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Fires in high-rise buildings are usually smaller than fires in shorter buildings

Blog Post created by martyahrens Employee on Nov 23, 2016

When many of us think of fire in high-rise buildings, our minds go first to the terrorist attacks on the World Trade Center in New York City on September 11, 2001. That means that we remember the deadliest high-rise fire in world history.  In reality, fires in high-rise buildings are usually smaller than fires in other buildings.

In high-rise buildings, fire spread beyond the room of origin in 1% of the dormitory fires; in 4% of the fires in apartments or multi-family housing, hotels, and properties that care for the sick; and in 10% of the office buildings.  In buildings that were not high-rise, fire spread beyond the room of origin in 2% of the dormitory fires, 9% of the fires in properties that care for the sick, 10% of the apartment or multi-family housing fires, 11% of the hotel or motel fires, and 21% of the office building fires.

According to NFPA’s new report on High-Rise Building Fires, U.S fire departments responded to an estimated average of 14,500 structure fires in these properties per year in 2009-2013.  These fires caused an average of 40 civilian deaths, 520 civilian injuries, and $154 million in direct property damage annually.  For this analysis, a high-rise building is a building that has at least seven stories above grade.  

Just five occupancy groups accounted for almost three-quarters (73%) of all high-rise building fires:

  • Apartments or other multi-family housing (62%);
  • Hotels (4%)
  • Dormitories (4%)
  • Office buildings (2%)
  • Facilities that care for the sick (2%)

The report provides more details about high-rise fires and fires in shorter buildings in these five occupancy groups.

Compared to fires in buildings that were not high-rise, fires in high-rise buildings were much less likely to spread beyond the room or floor of origin. High-rise buildings were more likely to have fire detection and much more likely to have wet pipe sprinklers than shorter buildings.  While construction type was dropped from the current version of the National Fire Incident Reporting System, data from 1980 to 1998 showed that high-rise buildings were much more likely to have fire-resistant construction.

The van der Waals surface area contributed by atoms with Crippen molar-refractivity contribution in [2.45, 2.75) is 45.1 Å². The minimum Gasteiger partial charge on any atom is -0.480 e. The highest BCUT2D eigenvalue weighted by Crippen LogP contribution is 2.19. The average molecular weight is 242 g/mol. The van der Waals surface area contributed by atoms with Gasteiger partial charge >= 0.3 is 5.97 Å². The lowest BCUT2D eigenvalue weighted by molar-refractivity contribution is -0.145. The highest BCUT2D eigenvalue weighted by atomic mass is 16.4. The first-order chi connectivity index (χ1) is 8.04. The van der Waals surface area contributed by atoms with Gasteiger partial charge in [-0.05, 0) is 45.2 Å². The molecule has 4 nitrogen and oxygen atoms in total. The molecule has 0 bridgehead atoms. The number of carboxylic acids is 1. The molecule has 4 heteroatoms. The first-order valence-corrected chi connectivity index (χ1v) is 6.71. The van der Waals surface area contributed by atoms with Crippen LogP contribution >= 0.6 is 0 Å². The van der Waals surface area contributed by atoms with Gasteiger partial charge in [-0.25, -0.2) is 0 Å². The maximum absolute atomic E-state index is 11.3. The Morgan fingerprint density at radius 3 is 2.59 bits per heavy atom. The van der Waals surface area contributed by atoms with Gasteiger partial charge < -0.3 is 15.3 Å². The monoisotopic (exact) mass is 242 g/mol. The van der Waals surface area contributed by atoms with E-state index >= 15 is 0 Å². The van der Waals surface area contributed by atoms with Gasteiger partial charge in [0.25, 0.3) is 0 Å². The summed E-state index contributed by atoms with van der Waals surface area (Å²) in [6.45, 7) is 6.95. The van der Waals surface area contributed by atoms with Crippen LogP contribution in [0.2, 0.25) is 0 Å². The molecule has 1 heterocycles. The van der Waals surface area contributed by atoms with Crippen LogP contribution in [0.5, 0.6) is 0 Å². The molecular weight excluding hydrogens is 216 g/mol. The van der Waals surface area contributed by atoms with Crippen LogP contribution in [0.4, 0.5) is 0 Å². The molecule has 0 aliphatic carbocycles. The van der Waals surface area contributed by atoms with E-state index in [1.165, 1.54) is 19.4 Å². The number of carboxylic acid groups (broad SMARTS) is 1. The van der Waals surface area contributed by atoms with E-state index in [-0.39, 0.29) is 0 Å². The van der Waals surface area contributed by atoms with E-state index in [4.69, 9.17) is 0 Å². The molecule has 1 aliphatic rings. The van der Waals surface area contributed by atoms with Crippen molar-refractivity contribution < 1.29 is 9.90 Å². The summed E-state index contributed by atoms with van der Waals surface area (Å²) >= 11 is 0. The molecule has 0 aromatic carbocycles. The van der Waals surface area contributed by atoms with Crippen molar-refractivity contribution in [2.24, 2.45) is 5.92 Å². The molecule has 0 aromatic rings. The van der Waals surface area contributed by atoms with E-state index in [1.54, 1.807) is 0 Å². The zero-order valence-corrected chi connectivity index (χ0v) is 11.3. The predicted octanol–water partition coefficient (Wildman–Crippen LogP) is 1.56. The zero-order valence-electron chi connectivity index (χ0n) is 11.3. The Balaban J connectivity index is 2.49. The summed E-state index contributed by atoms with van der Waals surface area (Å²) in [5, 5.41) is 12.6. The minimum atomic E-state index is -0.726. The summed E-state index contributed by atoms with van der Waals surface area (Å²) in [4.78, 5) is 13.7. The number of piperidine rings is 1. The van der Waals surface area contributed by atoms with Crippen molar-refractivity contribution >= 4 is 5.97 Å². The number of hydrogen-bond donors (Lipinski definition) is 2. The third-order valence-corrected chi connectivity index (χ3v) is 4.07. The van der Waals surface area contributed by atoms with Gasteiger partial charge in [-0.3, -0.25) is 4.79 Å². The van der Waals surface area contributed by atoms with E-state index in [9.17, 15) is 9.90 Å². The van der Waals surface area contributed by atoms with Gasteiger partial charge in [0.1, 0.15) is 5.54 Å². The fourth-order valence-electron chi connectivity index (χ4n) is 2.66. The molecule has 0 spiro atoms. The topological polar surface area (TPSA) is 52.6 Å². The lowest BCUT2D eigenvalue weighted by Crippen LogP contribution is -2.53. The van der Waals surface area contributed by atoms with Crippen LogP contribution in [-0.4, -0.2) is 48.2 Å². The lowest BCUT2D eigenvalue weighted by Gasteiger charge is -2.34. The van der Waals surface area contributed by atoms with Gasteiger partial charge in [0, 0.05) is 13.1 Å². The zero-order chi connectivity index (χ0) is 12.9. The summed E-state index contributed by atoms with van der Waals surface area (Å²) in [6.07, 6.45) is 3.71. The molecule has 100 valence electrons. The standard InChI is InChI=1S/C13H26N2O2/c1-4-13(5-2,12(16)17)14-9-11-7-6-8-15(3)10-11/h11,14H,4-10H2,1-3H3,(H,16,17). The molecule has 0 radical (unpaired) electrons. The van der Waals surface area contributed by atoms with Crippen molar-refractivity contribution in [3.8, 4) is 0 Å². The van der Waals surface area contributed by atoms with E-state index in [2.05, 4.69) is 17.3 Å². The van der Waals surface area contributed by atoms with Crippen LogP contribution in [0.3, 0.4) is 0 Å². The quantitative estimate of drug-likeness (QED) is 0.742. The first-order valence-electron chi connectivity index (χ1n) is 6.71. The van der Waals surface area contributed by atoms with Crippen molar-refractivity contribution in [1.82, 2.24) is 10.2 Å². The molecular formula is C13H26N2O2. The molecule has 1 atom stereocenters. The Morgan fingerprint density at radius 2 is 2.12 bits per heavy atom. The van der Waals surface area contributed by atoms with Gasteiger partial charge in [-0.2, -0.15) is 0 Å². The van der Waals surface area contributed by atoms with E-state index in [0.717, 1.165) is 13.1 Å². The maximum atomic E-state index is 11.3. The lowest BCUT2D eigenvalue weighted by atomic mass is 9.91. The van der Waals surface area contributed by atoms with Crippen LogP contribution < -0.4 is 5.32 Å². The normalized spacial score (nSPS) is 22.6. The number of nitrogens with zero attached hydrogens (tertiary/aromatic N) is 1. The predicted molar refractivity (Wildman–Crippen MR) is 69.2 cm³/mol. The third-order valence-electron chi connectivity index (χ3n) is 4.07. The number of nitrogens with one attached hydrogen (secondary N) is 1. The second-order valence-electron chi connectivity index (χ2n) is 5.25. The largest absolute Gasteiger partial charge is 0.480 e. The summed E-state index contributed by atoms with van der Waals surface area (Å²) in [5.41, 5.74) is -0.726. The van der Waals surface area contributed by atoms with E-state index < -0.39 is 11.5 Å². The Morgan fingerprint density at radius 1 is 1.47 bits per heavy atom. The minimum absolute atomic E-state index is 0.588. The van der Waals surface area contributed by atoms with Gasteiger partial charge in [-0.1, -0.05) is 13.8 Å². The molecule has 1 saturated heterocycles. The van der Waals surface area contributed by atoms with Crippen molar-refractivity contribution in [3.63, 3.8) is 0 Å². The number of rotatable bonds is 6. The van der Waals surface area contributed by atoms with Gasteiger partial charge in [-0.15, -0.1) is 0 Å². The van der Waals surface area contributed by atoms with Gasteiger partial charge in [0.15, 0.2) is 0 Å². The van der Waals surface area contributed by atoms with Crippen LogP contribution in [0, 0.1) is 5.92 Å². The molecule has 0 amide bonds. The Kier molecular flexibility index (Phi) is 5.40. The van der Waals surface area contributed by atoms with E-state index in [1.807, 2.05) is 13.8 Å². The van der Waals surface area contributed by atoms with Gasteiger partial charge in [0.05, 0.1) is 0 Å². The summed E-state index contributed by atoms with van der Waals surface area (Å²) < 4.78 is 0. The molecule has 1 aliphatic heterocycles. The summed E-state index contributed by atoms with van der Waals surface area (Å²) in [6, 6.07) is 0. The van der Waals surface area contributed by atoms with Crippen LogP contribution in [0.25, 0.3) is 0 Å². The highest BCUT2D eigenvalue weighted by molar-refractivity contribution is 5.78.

Most high-rise building fires start below the seventh floor. The kitchen or cooking area was the leading area of origin in all five occupancies, regardless of height. 

And for those of you interested in the really big high-rise fires, Appendix A of NFPA’s High-Rise Building Fires report has a list of the ten deadliest high-rise building fires in the world.  Most in the list link to previously published NFPA material about these blazes. 

The causes of high-rise building fires have a lot in common with fires in other properties. We know that smoke detection, fire sprinklers, and compartmentation are vital to fire safety.  Today’s high-rise buildings are more likely to have this protection than are other properties.  The statistics remind us how important this protection is.

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